Figure 7-1. SNMP messagesFor a management station to send a packet, it must know the IP address of the agent, the appropriate community string or password used by the agent, and the name of the identifier for the variable or object referenced. Unfortunately, SNMPv1 is very relaxed about community strings. These are sent in clear text and can easily be captured by a packet sniffer. One of the motivating factors for SNMPv2 was to provide greater security. Be warned, however, SNMPv2c uses plain text community strings.
TIP: Most systems, by default, use public for the read-only community string and private for the read/write community string. When you set up SNMP access on a device, you will be given the opportunity to change these. If you don't want your system to be reconfigurable by anyone on the Internet, you should change these. When communicating with devices, use read-only community strings whenever possible and read/write community strings only when necessary. Use filters to block all SNMP traffic into or out of your network. Most agents will also allow you to restrict which devices you can send and receive SNMP messages to and from. Do this! For simplicity and clarity, the examples in this chapter have been edited to use public and private. These are not the community strings I actually use.Another advantage to SNMPv2 is that two additional messages have been added. GET_BULK_REQUEST will request multiple pieces of data with a single query, whereas GET_REQUEST generates a separate request for each piece of data. This can considerably improve performance. The other new message, INFORM_REQUEST, allows one manager to send unsolicited information to another.
Collectively, the objects are variables defined in the Management Information Base (MIB). Unfortunately, MIB is an overused term that means slightly different things in different contexts. There are some formal rules for dealing with MIBs -- MIB formats are defined by Structure of Management Information (SMI), the syntax rules for MIB entries are described in Abstract Syntax Notation One (ASN.1), and how the syntax is encoded is given by Basic Encoding Rules (BER). Unless you are planning to delve into the implementation of SNMP or decode hex dumps, you can postpone learning SMI, ASN.1, and BER. And because of the complexity of these rules, I advise against looking at hex dumps. Fortunately, programs like ethereal do a good job of decoding these packets, so I won't discuss these rules in this book.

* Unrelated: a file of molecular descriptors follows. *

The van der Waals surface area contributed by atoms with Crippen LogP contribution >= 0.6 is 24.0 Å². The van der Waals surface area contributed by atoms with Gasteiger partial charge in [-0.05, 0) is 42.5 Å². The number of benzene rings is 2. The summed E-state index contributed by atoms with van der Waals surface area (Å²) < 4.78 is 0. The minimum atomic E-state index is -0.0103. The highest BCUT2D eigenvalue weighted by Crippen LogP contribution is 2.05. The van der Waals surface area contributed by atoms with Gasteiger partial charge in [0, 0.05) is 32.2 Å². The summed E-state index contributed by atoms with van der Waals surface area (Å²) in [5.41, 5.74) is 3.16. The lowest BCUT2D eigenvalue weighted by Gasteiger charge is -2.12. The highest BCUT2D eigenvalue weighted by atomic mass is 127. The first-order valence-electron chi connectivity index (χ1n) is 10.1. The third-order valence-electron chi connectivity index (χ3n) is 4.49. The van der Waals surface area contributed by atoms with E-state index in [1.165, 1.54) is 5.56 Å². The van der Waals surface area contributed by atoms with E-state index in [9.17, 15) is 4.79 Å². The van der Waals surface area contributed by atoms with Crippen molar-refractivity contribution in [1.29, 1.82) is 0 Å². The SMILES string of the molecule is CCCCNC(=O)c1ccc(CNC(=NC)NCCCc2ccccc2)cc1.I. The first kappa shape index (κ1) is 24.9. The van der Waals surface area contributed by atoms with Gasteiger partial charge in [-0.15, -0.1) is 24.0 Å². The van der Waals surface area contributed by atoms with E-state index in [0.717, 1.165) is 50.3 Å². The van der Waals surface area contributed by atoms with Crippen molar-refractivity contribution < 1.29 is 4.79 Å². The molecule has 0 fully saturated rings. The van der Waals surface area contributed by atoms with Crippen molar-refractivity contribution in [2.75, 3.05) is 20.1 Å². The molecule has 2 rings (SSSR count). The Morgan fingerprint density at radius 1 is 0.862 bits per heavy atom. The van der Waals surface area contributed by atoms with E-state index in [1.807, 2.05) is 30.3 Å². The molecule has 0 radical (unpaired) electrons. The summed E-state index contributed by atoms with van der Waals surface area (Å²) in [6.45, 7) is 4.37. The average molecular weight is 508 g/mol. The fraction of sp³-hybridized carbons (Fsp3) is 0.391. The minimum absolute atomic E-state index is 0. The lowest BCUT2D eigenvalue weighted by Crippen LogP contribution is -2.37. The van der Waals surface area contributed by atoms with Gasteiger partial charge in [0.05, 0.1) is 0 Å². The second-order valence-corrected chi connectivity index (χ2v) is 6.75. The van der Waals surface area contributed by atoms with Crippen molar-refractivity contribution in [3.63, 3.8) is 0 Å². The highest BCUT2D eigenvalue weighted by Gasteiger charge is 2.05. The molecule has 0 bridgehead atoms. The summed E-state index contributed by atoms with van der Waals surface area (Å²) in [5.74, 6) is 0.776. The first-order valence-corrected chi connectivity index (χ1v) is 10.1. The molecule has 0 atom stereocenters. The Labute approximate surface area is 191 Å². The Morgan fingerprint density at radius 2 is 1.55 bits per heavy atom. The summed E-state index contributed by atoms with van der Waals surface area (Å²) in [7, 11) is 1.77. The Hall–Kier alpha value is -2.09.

The actual objects that are manipulated are identified by a unique, authoritative object identifier (OID). Each OID is actually a sequence of integers separated by decimal points, sometimes called dotted notation. For example, the OID for a system's description is 184.108.40.206.220.127.116.11. This OID arises from the standardized organization of all such objects, part of which is shown in Figure 7-2. The actual objects are the leaves of the tree. To eliminate any possibility of ambiguity among objects, they are named by giving their complete path from the root of the tree to the leaf.
Figure 7-2. Partial OID structureAs you can see from the figure, nodes are given both names and numbers. Thus, the OID can also be given by specifying the names of each node or object descriptor. For example, iso.org.dod.internet.mgmt.mib-2.system.sysDescr is the object descriptor that corresponds to the object identifier 18.104.22.168.22.214.171.124. The more concise numerical names are used within the agents and within messages. The nonnumeric names are used at the management station for the convenience of users. Objects are coded directly into the agents and manipulated by object descriptors. While management stations can mechanically handle object descriptors, they must be explicitly given the mappings between object descriptors and object identifiers if you want to call objects by name. This is one role of the MIB files that ship with devices and load onto the management station. These files also tell the management station which identifiers are valid.
As you might guess from Figure 7-2, this is not a randomly created tree. Through the standardization process, a number of identifiers have been specified. In particular, the mib-2 subtree has a number of subtrees or groups of interest. The system group, 126.96.36.199.2.1.1, has nodes used to describe the system such as sysDescr(1), sysObjectID(2), sysUpTime(3), and so on. These should be pretty self-explanatory. Although not shown in the figure, the ip(4) group has a number of objects such as ipForwarding(1), which indicates whether IP packets will be forwarded, and ipDefaultTTL(2), which gives the default TTL when it isn't specified by the transport layer. The ip group also has three tables including the ipRouteTable(20). While this information can be gleaned from RFC 1213, which defines the MIB, several books that present this material in a more accessible form are listed in Appendix B, "Resources and References". Fortunately, there are tools that can be used to investigate MIBs directly.
In addition to standard entries, companies may register private or enterprise MIBs. These have extensions specific to their equipment. Typically, these MIBs must be added to those on the management station if they are not already there. They are usually shipped with the device or can be downloaded over the Internet. Each company registers for a node under the enterprises node (188.8.131.52.4.1). These extensions are under their respective registered nodes.
If you are new to SNMP, this probably seems pretty abstract. Appendix B, "Resources and References" also lists and discusses a number of sources that describe the theory and architecture of SNMP in greater detail. But you should know enough at this point to get started. The best way to come to terms with SNMP and the structure of managed objects is by experimentation, and that requires tools. I will try to clarify some of these concepts as we examine SNMP management tools.